The on-going RxPONDER trial is still evaluating whether adjuvant chemotherapy is beneficial in patients with hormone receptor-positive, HER2-negative breast cancer with 1-3 positive lymph nodes and a Recurrence Score of 25 or less.

    Of course, the investigational ranges reflect considerations of the magnitude of the recurrence risk associated with particular Recurrence Scores, and patients may wish to discuss this with their MOs.

    BarredOwl

  • BarredOwl
    BarredOwl Member Posts: 261
    edited January 2017
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    Hi Vix1970:

    I am sorry you have had such a terrible experience. You mentioned that your MO "said it would not make much more difference to my long term prognosis whether I took them or not" and "not taking the tamoxifen would only up my chances of a reccurance by about 3% I'm not convinced of either."

    As you know, tamoxifen can reduce the risk of suffering a distant metastatic recurrence, as well as reduce the risk of same in-breast recurrence and contralateral recurrence. The "relative" risk reduction benefit for each is often given as roughly ~45%. Please confirm it. However, a patient's individual baseline recurrence risks (distant, same, or contralateral, after all other treatments) affect the estimated sizes of the "absolute" risk reduction benefits they may receive from tamoxifen. Patients with higher baseline risk can reap greater absolute benefit than those with lower baseline risk. Obviously, the fixed risks (or actual experience) of severe adverse side effects are also part of the risk/benefit analysis for each patient.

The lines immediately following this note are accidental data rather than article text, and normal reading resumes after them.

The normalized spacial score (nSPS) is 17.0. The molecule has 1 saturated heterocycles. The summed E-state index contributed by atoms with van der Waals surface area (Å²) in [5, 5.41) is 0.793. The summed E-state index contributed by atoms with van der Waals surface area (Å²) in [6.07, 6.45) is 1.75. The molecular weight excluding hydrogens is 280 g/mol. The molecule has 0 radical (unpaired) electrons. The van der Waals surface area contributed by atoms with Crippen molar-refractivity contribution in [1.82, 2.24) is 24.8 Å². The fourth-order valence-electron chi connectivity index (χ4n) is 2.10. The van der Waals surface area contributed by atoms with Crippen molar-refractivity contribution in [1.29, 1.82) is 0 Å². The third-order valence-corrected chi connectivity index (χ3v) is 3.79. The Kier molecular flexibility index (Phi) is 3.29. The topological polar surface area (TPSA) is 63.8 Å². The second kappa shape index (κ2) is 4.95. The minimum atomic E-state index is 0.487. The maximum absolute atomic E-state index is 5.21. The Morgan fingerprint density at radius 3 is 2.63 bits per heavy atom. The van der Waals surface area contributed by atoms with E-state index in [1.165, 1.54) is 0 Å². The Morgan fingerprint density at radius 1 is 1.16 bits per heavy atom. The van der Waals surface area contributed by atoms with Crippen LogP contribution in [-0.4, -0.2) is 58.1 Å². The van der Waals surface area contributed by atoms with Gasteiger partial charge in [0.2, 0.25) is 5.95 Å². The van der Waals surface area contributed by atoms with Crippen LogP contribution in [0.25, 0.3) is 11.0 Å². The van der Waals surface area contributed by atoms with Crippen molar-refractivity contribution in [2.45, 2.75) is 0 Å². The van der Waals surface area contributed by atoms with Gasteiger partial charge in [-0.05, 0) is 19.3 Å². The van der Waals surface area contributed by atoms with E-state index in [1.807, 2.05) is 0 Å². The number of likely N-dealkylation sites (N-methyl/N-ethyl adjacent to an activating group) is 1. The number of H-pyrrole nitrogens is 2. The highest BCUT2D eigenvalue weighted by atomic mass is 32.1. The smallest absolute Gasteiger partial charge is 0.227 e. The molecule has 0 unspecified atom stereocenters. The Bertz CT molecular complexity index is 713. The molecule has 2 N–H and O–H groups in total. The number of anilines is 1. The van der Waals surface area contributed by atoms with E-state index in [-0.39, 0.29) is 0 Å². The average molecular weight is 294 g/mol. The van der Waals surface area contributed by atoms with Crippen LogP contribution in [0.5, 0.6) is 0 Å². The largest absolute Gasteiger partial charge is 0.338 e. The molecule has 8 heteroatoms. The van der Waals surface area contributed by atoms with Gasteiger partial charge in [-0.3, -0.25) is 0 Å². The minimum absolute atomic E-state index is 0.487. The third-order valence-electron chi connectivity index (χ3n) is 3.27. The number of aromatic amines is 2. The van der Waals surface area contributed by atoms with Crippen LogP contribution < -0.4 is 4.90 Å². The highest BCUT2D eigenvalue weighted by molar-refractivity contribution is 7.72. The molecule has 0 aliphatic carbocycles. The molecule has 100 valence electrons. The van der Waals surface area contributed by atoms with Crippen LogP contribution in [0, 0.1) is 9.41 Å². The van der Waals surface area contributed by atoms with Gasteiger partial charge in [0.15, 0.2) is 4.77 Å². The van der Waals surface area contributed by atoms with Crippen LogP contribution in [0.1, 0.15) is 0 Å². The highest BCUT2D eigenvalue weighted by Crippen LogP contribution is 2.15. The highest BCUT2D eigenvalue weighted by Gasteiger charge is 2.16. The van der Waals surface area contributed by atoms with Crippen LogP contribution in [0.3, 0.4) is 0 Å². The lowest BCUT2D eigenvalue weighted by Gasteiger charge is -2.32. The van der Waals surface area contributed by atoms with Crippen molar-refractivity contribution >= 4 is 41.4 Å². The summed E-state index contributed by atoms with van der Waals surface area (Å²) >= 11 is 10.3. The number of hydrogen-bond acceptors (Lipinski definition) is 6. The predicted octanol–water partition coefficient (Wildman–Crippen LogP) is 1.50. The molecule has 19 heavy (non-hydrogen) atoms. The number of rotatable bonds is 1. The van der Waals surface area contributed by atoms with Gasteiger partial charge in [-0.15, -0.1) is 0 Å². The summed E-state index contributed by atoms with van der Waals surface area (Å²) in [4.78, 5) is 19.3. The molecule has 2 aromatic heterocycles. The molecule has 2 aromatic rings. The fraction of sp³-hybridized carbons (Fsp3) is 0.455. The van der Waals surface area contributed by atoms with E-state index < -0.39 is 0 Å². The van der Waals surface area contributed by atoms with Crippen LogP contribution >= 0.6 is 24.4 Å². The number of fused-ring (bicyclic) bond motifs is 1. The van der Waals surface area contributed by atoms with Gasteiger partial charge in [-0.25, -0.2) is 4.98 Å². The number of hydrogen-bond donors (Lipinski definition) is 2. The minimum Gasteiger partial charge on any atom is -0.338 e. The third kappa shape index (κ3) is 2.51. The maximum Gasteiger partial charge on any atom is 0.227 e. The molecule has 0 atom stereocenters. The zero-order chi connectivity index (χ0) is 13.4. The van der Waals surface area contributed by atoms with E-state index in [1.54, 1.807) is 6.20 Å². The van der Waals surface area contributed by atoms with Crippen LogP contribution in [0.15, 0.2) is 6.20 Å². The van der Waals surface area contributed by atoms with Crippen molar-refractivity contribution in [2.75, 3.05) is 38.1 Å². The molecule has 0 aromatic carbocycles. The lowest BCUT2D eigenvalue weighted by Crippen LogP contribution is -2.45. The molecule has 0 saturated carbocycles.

Please do not hesitate to ask him to specify what type of recurrence risk he is talking about (e.g., 10-year? 5-year? distant? other?), along with an explanation of how he arrived at an estimate of a 3% increase in "risk" without tamoxifen.

    If you are node-negative (N0), then please also ask for an explanation of how that 3% estimate jives with the information about "10-year risk of distant recurrence after 5-years of tamoxifen" provided in the node-negative Oncotype report and the risk reduction benefit of tamoxifen (~45%). (Be sure to obtain a copy of your report, if you don't already have one.) If the estimates and explanations do not make sense to you, then you may wish to seek a second opinion.

    If you are unable to tolerate tamoxifen after the recommended break, and your MO still offers no alternative, please consider seeking a second opinion from another medical oncologist, if possible. (Or seek a second opinion at this time if you prefer.) In either case, you can obtain additional discussion regarding the potential benefit of tamoxifen in your case, so you can make an informed decision about what is right for you. Perhaps another MO would have different ideas of how to address specific side effects, and/or would be open to discussing the risk/benefit profiles of different (more intensive) approaches to endocrine therapy with you (e.g., ovarian suppression plus an aromatase inhibitor), and if indicated in his expert opinion and of interest to you, advocate for approval of a different approach in your specific case.

    Best,

    BarredOwl

  • Tinyfrog
    Tinyfrog Member Posts: 15
    edited January 2017
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    I am 46, pre-menopausal, and ER+ 96%, PR+, and HER2+. I am newly diagnosed, and met with the oncologist last week. Expecting to be placed on Tamoxifen after chemo and radiation, I told her that my 23andme genetic test suggested I could be a CYP2D6 slow metabolizer, meaning that the enzyme to metabolize Tamoxifen is defective, so it wouldn't work if I took it. She is sending me to their specialist, who deals with this sort of testing, to confirm that and find an alternative. I am assuming there is an alternative?